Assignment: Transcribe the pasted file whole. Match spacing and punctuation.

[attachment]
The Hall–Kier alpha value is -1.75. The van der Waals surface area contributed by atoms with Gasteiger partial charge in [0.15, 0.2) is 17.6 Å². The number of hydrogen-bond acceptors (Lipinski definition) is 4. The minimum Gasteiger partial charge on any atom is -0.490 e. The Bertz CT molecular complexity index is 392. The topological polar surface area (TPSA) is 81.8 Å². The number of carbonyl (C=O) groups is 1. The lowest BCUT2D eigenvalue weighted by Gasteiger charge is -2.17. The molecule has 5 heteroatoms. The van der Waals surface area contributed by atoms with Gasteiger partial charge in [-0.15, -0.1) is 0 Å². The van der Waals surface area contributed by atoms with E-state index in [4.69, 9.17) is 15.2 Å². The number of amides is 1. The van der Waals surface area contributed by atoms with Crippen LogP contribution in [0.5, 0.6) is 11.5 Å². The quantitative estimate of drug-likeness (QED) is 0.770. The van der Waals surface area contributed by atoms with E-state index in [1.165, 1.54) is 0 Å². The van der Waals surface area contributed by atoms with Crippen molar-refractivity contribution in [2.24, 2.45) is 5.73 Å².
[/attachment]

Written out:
The Hall–Kier alpha value is -1.75. The van der Waals surface area contributed by atoms with Gasteiger partial charge in [0.15, 0.2) is 17.6 Å². The number of hydrogen-bond acceptors (Lipinski definition) is 4. The minimum Gasteiger partial charge on any atom is -0.490 e. The Bertz CT molecular complexity index is 392. The topological polar surface area (TPSA) is 81.8 Å². The number of carbonyl (C=O) groups is 1. The lowest BCUT2D eigenvalue weighted by Gasteiger charge is -2.17. The molecule has 5 heteroatoms. The van der Waals surface area contributed by atoms with Gasteiger partial charge in [-0.15, -0.1) is 0 Å². The van der Waals surface area contributed by atoms with E-state index in [4.69, 9.17) is 15.2 Å². The number of amides is 1. The van der Waals surface area contributed by atoms with Crippen LogP contribution in [0.5, 0.6) is 11.5 Å². The quantitative estimate of drug-likeness (QED) is 0.770. The van der Waals surface area contributed by atoms with E-state index in [1.165, 1.54) is 0 Å². The van der Waals surface area contributed by atoms with Crippen molar-refractivity contribution in [2.24, 2.45) is 5.73 Å².